Creating Excel Reports with R: NSSE Student Comments Report

Creating Excel Reports with R: NSSE Student Comments Report

This post was adapted from a poster presentation for AIR 2020.

Brendan J. Dugan-In 2019, NSSE staff upgraded the Student Comments Report to include a bar chart like the one below, to illustrate satisfaction among students who did and did not leave a comment at the end of the survey. We also changed how we craft the report, processing and populating all the data elements with R instead of Visual Basic and SPSS.

Like SPSS, R is a statistical software, but it is also a programming language like Python, meaning it can clean and model data as well as perform more general programming operations.

The general process for making all our reports involves VBA macros feeding tables of summary statistics (or in this case, tables of comments) generated with SPSS into the reports, where cell references populate different fields with data elements. Excel has been our primary method for creating reports because of its ubiquity, gentle learning curve, and ease of formatting templates for printing. Likewise, SPSS has been widely taught in the social sciences and higher education and is relatively easy to use, although the macros developed to create different report features are more complicated.

Using R to handle everything from data import and cleaning to populating and formatting the Excel reports sped up report production from about a few hours to a few minutes, and let us move away from triangulating between SPSS and Visual Basic macros, which could be slow and buggy. While R can also be used to create reports in a variety of formats through R Markdown, using Excel as the report template allowed others to make text or formatting edits and maintained continuity in our reporting format, both for users and internally.

One advantage of using R and the openxlsx (Alexander Walker, 2019) package is that data can be written directly into cells rather than being referenced (say, from a hidden data sheet) or (programmatically) copied and pasted from SPSS files. Data for populating dynamic fields, like institution name, IPEDS number, or comment prompt, are read into memory in R, cleaned, and then written directly into the appropriate cells. Cells can be formatted with custom styles as well; doing so programmatically is more reliable than manually editing cell styles, and pretty readable.

# add institutional info to cover sheet ####
# a given institution’s data
inst_info <- tibble(NAME_REPORT = “NSSEville State University”,
                    MOD4_CIV = TRUE,
                    CIV05comment_n_fy = 35,
                    CIV05comment_n_sr = 42,
                    civ_prompt_text = “Think about the experiences you may have had…”
                    )

writeData(target_wb, # our template workbook
          sheet = “Cover”,
          x = instl_info$NAME_REPORT, # institution full name
          startCol = 1,
          startRow = 9,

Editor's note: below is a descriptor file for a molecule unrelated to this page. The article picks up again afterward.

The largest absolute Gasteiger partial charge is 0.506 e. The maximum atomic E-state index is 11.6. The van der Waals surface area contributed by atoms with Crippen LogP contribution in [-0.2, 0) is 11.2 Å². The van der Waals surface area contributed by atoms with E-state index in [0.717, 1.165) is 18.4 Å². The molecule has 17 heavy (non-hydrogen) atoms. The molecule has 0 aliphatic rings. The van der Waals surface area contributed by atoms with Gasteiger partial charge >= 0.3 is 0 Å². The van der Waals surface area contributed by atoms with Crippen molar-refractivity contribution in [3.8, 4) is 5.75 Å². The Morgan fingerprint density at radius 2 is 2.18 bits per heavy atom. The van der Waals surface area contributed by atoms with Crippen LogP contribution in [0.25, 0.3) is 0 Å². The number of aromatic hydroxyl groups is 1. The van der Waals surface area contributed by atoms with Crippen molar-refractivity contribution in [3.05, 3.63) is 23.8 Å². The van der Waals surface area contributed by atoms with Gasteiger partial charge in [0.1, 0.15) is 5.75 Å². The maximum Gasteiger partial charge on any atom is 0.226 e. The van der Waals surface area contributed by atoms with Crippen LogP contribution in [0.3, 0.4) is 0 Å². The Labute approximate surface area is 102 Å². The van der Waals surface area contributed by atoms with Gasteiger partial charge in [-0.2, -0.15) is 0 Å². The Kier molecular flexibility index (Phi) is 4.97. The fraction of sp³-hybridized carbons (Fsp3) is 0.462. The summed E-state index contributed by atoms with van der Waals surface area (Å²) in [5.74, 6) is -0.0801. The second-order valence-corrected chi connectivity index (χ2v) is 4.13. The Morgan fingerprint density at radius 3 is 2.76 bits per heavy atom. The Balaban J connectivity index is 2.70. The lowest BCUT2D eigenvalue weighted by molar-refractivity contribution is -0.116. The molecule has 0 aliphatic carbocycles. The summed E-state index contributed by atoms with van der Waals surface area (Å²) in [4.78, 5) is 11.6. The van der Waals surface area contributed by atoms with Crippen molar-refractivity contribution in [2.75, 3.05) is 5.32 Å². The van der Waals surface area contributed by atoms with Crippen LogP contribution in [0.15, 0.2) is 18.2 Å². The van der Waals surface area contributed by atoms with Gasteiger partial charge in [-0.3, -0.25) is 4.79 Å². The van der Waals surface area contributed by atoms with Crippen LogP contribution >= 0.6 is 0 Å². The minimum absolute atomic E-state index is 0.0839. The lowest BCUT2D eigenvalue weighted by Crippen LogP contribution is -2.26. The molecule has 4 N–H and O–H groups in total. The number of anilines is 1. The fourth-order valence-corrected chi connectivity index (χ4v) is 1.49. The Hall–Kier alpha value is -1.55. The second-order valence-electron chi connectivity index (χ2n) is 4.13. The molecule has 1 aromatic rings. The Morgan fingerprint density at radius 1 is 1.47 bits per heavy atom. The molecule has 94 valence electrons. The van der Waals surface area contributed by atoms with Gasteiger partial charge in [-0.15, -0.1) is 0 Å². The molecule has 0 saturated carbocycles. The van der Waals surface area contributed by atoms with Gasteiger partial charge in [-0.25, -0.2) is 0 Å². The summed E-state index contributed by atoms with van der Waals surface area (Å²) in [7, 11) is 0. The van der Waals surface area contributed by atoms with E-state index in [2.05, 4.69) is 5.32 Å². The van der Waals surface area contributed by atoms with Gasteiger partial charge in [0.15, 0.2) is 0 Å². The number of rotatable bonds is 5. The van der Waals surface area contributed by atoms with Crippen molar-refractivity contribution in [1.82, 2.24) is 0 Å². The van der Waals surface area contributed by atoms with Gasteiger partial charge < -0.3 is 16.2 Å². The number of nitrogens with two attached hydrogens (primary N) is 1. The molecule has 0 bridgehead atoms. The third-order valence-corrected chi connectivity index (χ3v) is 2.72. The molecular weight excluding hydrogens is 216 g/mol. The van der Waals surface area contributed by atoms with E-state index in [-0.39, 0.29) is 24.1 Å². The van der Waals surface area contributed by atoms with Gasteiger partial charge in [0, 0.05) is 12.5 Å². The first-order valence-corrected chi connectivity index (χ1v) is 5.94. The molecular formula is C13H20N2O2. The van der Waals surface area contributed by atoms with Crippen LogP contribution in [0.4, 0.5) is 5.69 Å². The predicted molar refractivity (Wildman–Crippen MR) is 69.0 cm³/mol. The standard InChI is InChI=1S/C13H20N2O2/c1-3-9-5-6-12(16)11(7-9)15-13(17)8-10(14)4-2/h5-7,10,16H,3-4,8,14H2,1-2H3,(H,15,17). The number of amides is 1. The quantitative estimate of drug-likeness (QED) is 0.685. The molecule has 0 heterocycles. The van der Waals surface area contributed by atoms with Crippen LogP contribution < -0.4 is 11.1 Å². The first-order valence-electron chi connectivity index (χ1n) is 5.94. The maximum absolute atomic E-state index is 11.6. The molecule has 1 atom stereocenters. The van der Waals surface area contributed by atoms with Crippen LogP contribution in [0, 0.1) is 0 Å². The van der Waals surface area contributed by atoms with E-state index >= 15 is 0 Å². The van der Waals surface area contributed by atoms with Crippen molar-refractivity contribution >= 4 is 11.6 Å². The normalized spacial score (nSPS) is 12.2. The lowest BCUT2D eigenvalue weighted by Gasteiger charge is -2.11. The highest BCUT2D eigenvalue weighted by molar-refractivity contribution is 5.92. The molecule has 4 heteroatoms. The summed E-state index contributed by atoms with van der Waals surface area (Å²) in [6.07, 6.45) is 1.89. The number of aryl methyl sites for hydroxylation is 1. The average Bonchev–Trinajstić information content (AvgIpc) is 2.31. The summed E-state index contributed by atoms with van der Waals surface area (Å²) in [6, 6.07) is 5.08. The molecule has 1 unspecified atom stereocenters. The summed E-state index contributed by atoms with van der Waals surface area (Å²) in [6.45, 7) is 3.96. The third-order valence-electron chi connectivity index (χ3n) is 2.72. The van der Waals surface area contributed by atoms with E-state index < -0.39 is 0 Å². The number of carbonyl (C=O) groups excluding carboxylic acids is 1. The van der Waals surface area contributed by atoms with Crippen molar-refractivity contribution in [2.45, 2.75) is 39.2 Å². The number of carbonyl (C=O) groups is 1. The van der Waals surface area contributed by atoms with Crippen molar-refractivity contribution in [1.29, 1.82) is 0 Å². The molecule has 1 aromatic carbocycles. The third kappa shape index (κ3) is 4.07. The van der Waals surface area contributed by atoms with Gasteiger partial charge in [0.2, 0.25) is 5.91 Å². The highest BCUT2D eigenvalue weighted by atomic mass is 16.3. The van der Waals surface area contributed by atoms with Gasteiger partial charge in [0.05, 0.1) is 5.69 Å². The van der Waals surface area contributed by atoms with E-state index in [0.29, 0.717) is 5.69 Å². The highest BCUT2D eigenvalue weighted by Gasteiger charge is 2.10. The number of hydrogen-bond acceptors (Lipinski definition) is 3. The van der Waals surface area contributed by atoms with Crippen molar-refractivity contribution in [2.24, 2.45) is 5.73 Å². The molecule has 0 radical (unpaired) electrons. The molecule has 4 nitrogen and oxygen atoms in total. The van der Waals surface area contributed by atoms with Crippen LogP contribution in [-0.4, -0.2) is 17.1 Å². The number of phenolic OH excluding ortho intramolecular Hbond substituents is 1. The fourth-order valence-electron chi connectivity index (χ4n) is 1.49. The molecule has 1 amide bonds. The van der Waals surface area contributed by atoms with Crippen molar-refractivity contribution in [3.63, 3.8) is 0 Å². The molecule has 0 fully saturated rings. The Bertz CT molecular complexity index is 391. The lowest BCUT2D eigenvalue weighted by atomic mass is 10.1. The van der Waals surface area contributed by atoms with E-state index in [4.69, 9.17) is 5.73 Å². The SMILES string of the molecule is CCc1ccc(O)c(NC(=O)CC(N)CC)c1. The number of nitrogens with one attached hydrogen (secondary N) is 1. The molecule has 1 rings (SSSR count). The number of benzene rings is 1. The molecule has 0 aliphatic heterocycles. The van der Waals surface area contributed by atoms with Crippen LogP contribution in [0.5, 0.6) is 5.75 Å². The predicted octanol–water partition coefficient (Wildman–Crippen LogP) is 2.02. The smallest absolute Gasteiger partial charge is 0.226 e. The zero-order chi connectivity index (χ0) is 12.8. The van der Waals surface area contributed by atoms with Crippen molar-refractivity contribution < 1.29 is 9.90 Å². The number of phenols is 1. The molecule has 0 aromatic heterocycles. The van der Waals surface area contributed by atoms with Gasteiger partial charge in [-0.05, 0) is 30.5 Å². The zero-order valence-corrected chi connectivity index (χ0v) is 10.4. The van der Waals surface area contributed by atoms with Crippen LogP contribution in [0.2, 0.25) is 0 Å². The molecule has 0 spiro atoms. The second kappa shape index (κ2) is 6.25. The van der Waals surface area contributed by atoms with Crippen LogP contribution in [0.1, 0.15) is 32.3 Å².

colNames = FALSE)

cover_instname_style <- createStyle(
  fontName = “Calibri”,
  fontSize = 18,
  fontColour = “#7A1A57”,
  valign = “top”,
  halign = “center”,
  borderColour = “#EFAA22”,
  border = “bottom”)

addStyle(target_wb,
         sheet = “Cover”,
         style = cover_instname_style,
         cols = 1,
         rows = 9)

mergeCells(target_wb,
           sheet = “Cover”,
           cols = 1:11,
           rows = 9)

NSSE features plenty of survey customization options, which necessarily entail making changes to reports. For example, starting in 2017, institutions could choose from four different end-of-survey comment prompts. Students at Canadian institutions receive slightly different demographics questions than do U.S. students. An institution that uses certain Topical Modules, like the Civic Engagement Module, receives comments from them in addition to end-of-survey comments. All these customizations need to be reflected in our reports.

If an institution used a module, those comments get fed into the report, along with the counts of comments by class level; if not, the extraneous sheet is deleted from the template.

if (instl_info$MOD4_CIV == TRUE) {
 
  x <- filter(nsse, !is.na(CIV05_19txt)) %>%
    select(IRclass, IRenrollment, IRsex19, CIV05_19txt) %>%
    arrange(IRclass, desc(IRenrollment), IRsex19)
 
  # add comments
  writeData(target_wb,
            sheet = “Civic Eng. Module Comments”,
            x = x,
            startRow = 7,
            colNames = FALSE)
 
  # add counts info & intro text
  writeData(target_wb,
            sheet = “Civic Eng. Module Comments”,
            x = paste(instl_info$CIV05comment_n_fy, “first-year students and”,
                      instl_info$CIV05comment_n_sr, “seniors responded to the following question in the Civic Engagement module:”),
            startCol = 1, startRow = 4)
 
  # add prompt text
  writeData(target_wb,
            sheet = “Civic Eng. Module Comments”,
            x = instl_info$civ_prompt_text)
           
} else {removeWorksheet(target_wb, “Civic Eng. Module Comments”)}

All NSSE reports undergo a data quality check to ensure that facts and figures align between two sources – usually, summary tables from two analysts. These checks can also be incorporated in this process by reading data from one set of summary tables and comparing them to the other, generated during the report creation process.

In summary, revising the Student Comments Report provided an opportunity to test change how we produce reports without throwing out the baby with the bathwater. Keeping virtually all aspects of report creation (data manipulation, summarizing, reporting) in one environment allows for better troubleshooting and speed, while maintaining Excel as the template allows non-R users to help shape and edit reports.